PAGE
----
He is destabilizing many countries, including Somalia, Qatar, Libya, and Syria, by dispatching military forces and hardware while violating the air space of other countries like Iraq, Cyprus, and Greece. Yakis said Turkey is engaging in a “highly daring bet where the risks of failure are enormous.”

Erdogan supports extremist Islamist groups such as the Muslim Brotherhood and Hamas, and an assortment of jihadists, including ISIS, knowing full well that these groups are sworn enemies of the West—yet he uses them as a tool to promote his wicked Islamic agenda.

He regularly blackmails EU members, threatening to flood Europe with Syria refugees unless they support his foreign escapades such as his invasion of Syria, and provide him with billions in financial aid to cope with the Syrian refugees.

The question is how much more evidence does the EU need to act? A close look at Erdogan’s conduct clearly illuminates his ultimate ambition to restore much of the Ottoman Empire’s influence over the countries that were once under its control.

Erdogan is dangerous. He has cited Hitler as an example of an effective executive presidential system, and may seek to acquire nuclear weapons. It’s time for the EU to wake up and take Erdogan’s long-term agenda seriously, and take severe punitive measures to arrest his potentially calamitous behavior. Sadly, the EU has convinced itself that from a geostrategic perspective Turkey is critically important, which Erdogan is masterfully exploiting.

The EU must be prepared take a stand against Erdogan, with or without the US. Let’s hope, though, that Joe Biden will be the next president and together with the EU warn Erdogan that his days of authoritarianism and foreign adventurism are over.

The views expressed are those of the author.

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Middle East

Syrian Refugees Have Become A Tool Of Duplicitous Politics

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Syrian refugees in Rukban camp

Since the beginning of the conflict in Syria the issue of Syrian refugees and internally displace has been the subject of countless articles and reports with international humanitarian organizations and countries involved in the Syrian conflict shifting responsibility for the plight of migrants.

The most notorious example of human suffering put against political games is the Rukban refugee camp located in eastern Syria inside the 55-km zone around Al-Tanf base controlled by the U.S. and its proxies.

According to official information, more than 50,000 people, mostly women and children, currently live in the camp. This is a huge number comparable to the population of a small town. The Syrian government, aware of the plight of people in Rukban, has repeatedly urged Washington to open a humanitarian corridor so that everyone can safely return home. However, all such proposals were ignored by the American side. U.S. also refuse to provide the camp with first aid items. Neighbouring Jordan is inactive, too, despite Rukban being the largest of dozens other temporary detention centres in Syria, where people eke out a meager existence.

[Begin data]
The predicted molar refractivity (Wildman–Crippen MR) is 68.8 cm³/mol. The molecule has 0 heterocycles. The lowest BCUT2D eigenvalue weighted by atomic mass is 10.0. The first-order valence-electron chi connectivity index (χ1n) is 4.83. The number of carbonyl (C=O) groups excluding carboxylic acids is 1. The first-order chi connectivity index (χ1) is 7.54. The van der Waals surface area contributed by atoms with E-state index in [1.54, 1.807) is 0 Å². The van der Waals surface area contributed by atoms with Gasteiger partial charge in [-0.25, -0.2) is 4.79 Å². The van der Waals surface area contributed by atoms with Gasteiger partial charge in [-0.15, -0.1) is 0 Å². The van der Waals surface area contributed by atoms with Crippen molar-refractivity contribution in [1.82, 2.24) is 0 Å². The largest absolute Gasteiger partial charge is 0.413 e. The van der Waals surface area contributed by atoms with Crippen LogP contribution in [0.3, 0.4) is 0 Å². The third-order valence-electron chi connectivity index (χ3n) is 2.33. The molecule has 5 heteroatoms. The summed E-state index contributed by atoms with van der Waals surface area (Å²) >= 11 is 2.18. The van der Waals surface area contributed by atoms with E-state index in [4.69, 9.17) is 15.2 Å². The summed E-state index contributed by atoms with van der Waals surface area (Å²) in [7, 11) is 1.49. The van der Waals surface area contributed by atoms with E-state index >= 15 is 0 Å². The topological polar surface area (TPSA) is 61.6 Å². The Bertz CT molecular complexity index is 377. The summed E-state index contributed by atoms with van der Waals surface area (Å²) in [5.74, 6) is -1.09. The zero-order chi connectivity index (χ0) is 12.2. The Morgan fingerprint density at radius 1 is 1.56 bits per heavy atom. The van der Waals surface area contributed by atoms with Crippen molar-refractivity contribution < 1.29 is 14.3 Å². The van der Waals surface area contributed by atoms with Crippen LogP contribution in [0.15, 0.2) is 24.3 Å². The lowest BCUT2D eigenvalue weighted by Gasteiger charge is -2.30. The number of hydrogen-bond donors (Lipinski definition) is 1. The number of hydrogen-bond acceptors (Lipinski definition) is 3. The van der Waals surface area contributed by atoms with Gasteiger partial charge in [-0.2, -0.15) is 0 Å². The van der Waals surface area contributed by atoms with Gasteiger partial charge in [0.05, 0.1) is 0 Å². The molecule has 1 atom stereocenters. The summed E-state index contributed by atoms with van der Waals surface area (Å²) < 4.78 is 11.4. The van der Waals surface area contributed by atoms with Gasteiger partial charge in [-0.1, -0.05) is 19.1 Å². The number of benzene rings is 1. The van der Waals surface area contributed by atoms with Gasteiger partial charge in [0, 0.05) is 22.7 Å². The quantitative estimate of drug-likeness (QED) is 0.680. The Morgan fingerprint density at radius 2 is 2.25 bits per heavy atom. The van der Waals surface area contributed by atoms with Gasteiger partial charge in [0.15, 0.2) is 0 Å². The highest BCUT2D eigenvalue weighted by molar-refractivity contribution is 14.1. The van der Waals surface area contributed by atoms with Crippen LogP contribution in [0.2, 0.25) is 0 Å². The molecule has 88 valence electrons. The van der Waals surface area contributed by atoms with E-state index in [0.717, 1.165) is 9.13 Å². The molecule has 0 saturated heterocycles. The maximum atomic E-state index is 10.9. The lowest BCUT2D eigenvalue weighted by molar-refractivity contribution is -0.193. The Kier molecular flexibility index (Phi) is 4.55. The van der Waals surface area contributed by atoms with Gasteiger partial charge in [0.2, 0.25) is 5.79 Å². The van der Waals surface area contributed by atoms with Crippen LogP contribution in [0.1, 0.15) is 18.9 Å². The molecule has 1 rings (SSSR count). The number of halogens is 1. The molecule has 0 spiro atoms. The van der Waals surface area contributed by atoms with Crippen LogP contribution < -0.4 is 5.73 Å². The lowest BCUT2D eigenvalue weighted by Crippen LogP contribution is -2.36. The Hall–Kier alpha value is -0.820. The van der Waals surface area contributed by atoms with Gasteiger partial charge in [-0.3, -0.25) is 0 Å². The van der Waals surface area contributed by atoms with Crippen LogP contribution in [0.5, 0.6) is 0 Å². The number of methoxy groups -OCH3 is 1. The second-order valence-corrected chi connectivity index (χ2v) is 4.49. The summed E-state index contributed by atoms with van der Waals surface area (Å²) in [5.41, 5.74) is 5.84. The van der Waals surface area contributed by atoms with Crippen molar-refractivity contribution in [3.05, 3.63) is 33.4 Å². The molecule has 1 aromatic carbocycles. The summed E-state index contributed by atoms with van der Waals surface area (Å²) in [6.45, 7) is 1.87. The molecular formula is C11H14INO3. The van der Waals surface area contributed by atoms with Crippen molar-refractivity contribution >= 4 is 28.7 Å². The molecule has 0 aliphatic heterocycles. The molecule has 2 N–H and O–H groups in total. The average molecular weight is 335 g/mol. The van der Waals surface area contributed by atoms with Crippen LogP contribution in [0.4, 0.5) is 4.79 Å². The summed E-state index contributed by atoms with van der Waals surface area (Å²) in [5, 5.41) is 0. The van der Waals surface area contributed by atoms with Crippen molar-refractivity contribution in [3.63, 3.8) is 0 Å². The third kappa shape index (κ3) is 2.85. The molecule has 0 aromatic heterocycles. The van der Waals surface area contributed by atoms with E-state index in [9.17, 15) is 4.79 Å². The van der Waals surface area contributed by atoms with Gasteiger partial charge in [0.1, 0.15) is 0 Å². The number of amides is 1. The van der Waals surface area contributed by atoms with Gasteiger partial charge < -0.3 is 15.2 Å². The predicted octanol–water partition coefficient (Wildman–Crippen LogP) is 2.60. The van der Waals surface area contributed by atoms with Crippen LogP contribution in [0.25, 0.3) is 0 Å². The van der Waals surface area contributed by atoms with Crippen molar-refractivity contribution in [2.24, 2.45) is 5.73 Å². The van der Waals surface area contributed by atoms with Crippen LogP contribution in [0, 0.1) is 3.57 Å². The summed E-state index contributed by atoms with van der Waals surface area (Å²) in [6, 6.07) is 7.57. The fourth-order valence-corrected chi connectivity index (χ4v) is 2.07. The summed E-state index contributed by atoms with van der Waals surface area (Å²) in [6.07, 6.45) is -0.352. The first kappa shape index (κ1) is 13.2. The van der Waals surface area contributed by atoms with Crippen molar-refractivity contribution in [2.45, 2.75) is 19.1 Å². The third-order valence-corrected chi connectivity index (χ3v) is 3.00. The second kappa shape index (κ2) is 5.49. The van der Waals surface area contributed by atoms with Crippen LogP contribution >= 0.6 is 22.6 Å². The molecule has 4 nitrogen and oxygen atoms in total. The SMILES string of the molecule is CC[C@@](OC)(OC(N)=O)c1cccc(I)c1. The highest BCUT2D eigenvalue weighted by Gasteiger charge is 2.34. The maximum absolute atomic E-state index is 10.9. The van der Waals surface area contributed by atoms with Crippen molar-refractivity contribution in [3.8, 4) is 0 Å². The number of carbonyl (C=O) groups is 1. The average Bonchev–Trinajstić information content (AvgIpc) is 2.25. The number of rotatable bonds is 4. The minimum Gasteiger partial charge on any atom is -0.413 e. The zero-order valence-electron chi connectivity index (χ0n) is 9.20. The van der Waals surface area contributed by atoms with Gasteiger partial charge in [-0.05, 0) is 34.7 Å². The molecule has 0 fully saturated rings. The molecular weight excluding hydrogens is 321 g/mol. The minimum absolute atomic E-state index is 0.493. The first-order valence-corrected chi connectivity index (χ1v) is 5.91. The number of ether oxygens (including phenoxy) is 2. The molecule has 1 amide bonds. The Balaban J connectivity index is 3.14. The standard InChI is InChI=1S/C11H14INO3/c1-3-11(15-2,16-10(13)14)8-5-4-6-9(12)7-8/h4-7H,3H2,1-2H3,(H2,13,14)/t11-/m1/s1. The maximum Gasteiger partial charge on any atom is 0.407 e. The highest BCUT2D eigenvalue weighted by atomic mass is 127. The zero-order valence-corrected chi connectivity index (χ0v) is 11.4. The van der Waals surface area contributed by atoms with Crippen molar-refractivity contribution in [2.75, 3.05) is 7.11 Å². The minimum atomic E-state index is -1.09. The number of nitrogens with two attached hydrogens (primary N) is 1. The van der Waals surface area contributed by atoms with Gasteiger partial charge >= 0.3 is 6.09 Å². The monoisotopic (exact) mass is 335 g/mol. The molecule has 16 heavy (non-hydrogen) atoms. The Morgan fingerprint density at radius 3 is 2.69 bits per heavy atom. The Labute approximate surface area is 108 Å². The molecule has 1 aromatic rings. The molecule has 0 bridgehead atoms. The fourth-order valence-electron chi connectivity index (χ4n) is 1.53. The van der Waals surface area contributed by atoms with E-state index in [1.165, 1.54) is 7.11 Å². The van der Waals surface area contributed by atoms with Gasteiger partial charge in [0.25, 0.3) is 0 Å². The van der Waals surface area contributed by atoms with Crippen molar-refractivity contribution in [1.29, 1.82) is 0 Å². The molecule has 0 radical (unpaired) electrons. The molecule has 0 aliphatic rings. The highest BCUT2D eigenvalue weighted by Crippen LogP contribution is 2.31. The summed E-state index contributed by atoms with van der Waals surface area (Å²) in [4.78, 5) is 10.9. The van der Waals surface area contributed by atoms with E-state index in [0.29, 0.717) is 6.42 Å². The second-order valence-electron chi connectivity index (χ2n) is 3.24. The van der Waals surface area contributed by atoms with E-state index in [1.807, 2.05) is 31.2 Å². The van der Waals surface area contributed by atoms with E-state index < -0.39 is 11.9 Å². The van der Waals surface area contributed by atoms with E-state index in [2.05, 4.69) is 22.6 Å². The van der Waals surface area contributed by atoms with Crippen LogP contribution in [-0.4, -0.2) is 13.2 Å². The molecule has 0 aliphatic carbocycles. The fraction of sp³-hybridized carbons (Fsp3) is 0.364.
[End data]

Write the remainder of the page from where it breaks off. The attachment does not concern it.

At the same time, the problem is not only refugee camps. Syria has been at war for a decade. The country’s economy has suffered greatly over this period, and many cities have been practically grazed to the ground. Moreover, the global coronavirus epidemic didn’t spare Syria and drained the already weakened economy even more. However, Damascus’ attempts of post-war reconstruction and economic recovery were undermined by multiple packages of severe sanctions imposed by the U.S. At the same time, U.S.-based human rights monitors and humanitarian organizations continue to weep over the Syrian citizens’ misery.

The situation is the same for those refugees who stay in camps abroad, especially in countries bordering on Syria, particularly Jordan and Turkey. Ankara has been using Syrian citizens as a leverage against the European states in pursuit of political benefits for a long time. No one pays attention to the lives of people who are used as a change coin in big politics. This is equally true for Rukban where refugees are held in inhuman conditions and not allowed to return to their homeland. In those rare exceptions that they are able to leave, refugees have to pay large sums of money that most of those living in camp are not able to come by.

It’s hard to predict how long the Syrian conflict will go on and when – or if – the American military will leave the Al-Tanf base. One thing can be said for sure: the kind of criminal inaction and disregard for humanitarian catastrophe witnessed in refugee camps is a humiliating failure of modern diplomacy and an unforgivable mistake for the international community. People shouldn’t be a tool in the games of politicians.